AILW: Ubiquitous Time

watchOS series

Developing for WatchKit has a fundamentally tricky problem. The screen I’m trying to fit my interface on is tiny—really tiny. On the smaller 38mm model the display is only 136pts by 170pts. While I’ve been pleasantly surprised by how much I can fit in that tiny space, I always want more.

This has lead me to a frustration while I design my apps. I can’t hide the status bar in WatchKit apps. So the top 19 points of the screen feels wasted.

I kept yearning for those pixels, to fit just that little bit extra onto the screen. That is, until today.

I was working out while wearing my Microsoft Band. It has a quite useful mode that tracks your heart rate and calories burned. I was squeezing in the workout just before an important appointment so it was important I didn’t over-run.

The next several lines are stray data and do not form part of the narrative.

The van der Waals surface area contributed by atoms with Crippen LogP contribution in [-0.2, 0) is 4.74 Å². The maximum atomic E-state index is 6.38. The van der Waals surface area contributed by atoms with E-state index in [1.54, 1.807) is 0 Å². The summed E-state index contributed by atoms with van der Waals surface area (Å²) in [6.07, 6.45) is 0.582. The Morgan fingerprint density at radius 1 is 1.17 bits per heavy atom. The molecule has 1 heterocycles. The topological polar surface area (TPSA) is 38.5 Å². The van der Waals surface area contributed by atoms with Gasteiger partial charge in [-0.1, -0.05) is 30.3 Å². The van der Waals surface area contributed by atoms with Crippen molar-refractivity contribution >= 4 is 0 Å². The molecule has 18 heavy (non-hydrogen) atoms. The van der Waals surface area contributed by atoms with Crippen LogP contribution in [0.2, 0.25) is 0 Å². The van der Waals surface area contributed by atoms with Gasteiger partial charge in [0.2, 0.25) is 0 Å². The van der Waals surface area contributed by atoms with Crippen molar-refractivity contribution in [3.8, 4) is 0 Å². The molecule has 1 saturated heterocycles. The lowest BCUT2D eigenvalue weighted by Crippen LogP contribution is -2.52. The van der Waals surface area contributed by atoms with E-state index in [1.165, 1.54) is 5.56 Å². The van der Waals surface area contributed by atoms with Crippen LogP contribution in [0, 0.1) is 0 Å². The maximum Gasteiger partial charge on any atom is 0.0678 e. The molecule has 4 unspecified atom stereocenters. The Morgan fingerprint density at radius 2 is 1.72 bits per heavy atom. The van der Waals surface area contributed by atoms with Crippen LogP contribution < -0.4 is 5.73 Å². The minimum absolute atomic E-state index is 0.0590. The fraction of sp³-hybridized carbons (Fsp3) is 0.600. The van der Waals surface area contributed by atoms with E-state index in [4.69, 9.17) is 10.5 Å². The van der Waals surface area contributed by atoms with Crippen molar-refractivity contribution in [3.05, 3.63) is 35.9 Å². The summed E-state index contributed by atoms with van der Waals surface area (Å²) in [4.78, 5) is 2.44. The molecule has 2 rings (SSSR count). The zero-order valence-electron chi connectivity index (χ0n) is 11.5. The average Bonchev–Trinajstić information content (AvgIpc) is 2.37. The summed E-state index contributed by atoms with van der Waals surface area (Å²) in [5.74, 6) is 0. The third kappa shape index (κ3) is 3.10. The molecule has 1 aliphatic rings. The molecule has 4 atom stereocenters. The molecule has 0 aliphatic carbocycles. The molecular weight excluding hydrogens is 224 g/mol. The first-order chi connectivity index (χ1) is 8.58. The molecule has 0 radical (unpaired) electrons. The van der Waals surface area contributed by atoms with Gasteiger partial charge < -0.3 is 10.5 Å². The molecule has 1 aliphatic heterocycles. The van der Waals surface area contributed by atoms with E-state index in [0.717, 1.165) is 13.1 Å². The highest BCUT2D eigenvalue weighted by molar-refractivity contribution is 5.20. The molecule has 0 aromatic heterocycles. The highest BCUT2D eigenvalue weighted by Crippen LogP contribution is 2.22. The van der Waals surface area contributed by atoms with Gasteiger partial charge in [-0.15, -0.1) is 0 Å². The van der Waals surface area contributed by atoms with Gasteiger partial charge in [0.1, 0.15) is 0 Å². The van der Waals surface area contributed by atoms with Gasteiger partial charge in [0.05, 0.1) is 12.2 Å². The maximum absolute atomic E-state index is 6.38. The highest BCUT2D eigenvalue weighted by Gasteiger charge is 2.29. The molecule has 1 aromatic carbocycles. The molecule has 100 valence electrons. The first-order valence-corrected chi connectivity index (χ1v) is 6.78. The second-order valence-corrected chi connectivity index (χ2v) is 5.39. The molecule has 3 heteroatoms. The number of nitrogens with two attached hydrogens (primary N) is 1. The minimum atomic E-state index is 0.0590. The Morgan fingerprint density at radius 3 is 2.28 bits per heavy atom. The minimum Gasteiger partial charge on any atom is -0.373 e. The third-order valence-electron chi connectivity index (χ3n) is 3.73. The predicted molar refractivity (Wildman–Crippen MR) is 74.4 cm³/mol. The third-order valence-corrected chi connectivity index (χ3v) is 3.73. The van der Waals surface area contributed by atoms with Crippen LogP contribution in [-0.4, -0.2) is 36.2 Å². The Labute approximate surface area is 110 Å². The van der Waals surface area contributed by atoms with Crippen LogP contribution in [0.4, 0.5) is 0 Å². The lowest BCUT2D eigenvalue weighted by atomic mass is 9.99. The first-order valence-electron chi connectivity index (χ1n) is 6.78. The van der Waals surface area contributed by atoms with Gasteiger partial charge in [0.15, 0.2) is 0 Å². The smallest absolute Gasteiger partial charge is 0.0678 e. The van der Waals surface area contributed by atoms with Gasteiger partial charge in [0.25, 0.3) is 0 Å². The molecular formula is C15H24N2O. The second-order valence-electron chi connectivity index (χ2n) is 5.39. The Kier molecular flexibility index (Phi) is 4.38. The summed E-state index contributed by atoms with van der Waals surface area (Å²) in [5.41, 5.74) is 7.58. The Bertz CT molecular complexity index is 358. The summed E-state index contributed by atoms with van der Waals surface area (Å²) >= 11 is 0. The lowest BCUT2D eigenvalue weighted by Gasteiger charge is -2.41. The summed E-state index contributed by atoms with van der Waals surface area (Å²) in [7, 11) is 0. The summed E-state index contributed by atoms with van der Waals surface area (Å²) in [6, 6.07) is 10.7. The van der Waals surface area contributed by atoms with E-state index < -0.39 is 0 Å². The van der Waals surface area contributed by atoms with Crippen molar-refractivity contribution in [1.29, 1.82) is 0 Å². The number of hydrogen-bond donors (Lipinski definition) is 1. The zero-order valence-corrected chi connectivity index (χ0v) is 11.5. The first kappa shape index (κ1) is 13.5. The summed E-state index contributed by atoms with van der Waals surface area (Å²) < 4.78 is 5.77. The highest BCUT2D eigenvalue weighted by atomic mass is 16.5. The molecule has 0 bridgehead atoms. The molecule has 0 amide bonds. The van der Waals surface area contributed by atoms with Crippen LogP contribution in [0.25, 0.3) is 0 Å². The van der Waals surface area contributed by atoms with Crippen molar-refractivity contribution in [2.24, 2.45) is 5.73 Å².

Half way through my workout I glanced down at my wrist to check the time. I saw this:

It is hard to describe just how frustrating it is to look at a watch and not be able to see the time. That might seem superficially obvious but it was clearly not something that Microsoft prioritized in their design. Apple has. I now understand why we can’t hide the status bar.

Little details like this in the design the Apple Watch make me increasingly confident that Apple is on the right track.

P.S. I am aware that a few screens in the Apple Watch product overview don’t show the time, my point is less that it is 100% there and more that they have prioritized it to be usually there.

David Smith